How fair is a 5,600 yard course for the average woman?
What would you think if we told you that a 5,600-yard course would be equivalent to an 8,400-yard course for the average man? How about an 11,200-yard course for Matt Kuchar ? That’s how the math works if fair is defined as having to hit the same clubs to reach
greens in regulation from their respective tees. This concept is what we define as the “fairness test.”
If the average woman should play from 5,600 yards, the average LPGA player should be playing a 9,600-yard course and a good male amateur should play a 10,400-yard course. Sorry, Dustin Johnson, you are at 12,320 yards based on your average drive of 308 yards.
The average woman golfer hits her average tee shot 140 yards.
Based on the data we have collected in our research, the length of the course she should play in order to have the opportunity to reach greens in regulation is 4,200 yards. Note that this is 30 times her average drive, which turns out to be a very good rule of thumb for everyone.
The average male golfer hits his average drive 210 yards and Matt Kuchar’s average drive of 280 yards is within a couple of yards of the PGA Tour average. If the woman is at 4,200 yards, the average male golfer should playing tees at 6,300, and the average PGA pro should be at 8,400 yards. These yardages seem much more reasonable, even though 8,400 yards is approximately 900 yards longer than the longest courses played on the PGA Tour. No wonder those guys are good!
The graph above (click on it to make it larger) shows that the average woman plays courses that are generally more than 1,000 yards too long for her to meet the “fairness test” of reaching greens in regulation. The yardage for the average male is just about right. However, better players usually play courses that are close to 1,000 yards shorter than would be indicated by multiplying their average drive by 30.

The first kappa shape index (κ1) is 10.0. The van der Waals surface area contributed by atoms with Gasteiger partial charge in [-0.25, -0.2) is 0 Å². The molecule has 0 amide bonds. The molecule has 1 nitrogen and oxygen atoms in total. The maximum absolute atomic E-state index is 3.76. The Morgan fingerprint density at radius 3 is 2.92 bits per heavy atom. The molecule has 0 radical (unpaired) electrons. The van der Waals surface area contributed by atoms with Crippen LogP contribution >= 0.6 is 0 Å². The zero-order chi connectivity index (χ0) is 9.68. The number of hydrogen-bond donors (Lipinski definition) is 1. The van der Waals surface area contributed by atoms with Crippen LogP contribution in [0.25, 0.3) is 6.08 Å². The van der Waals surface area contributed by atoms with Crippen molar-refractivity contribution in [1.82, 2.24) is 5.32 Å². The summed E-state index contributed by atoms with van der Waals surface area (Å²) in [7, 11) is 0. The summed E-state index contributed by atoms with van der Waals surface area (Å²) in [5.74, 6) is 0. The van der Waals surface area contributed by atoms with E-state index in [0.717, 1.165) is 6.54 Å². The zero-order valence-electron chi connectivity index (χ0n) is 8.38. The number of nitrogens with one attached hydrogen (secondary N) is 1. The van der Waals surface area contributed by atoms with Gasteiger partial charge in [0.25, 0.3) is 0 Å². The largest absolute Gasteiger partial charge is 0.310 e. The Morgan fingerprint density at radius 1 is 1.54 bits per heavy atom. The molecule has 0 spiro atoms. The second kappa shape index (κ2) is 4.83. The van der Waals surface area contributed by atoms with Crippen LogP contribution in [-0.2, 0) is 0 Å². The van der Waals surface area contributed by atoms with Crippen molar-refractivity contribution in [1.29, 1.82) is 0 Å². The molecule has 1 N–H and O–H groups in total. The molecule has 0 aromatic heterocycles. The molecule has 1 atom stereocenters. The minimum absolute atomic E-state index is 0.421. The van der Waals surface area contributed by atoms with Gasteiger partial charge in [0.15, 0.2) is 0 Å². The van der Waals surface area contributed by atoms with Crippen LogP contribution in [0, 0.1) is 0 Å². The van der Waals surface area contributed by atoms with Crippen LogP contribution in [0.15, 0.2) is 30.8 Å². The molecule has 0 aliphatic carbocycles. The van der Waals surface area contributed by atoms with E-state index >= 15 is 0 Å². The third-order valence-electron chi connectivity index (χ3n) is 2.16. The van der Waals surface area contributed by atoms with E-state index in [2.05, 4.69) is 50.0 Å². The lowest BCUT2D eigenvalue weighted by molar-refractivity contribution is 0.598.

The problem is that there are very few 4,200 yard golf courses in the United States, never mind the world. As a result, most women golfers do not have the choice of a set of tees that gives them a fair chance to hit greens in regulation and thus give them the opportunity to score well.
This is why we believe the idea courses with sets of tees that fit players with a wide range of driver swing speeds (from 60 to 110+ MPH) is critical. Courses built (or retro-fit) this way will be more fun for all and much faster to play.
To prove that such courses can be built, read our post about the Old Macdonald course at Bandon.
We do not realistically believe courses will be built that are long enough to “fit” players with faster than average swing speed. Nor would we support such an effort….7,500 yards is plenty long enough.
Some helpful hints to keep in mind when choosing your yardage:
- Most players should play a course whose yardage is approximately 30 times their average drive. If a course is longer than this, it will be a lot less fun.
- If you don’t really know how long you hit your average drive (most people significantly overestimate), use two times your average nine iron yardage. If you are among the great majority (98 percent) of golfers, this will be accurate.
- If your 30 times calculation results in a number shorter than the most forward set of tees at the course you are going to play, read our Move On Up post to see how to deal with this situation.
–Arthur D. Little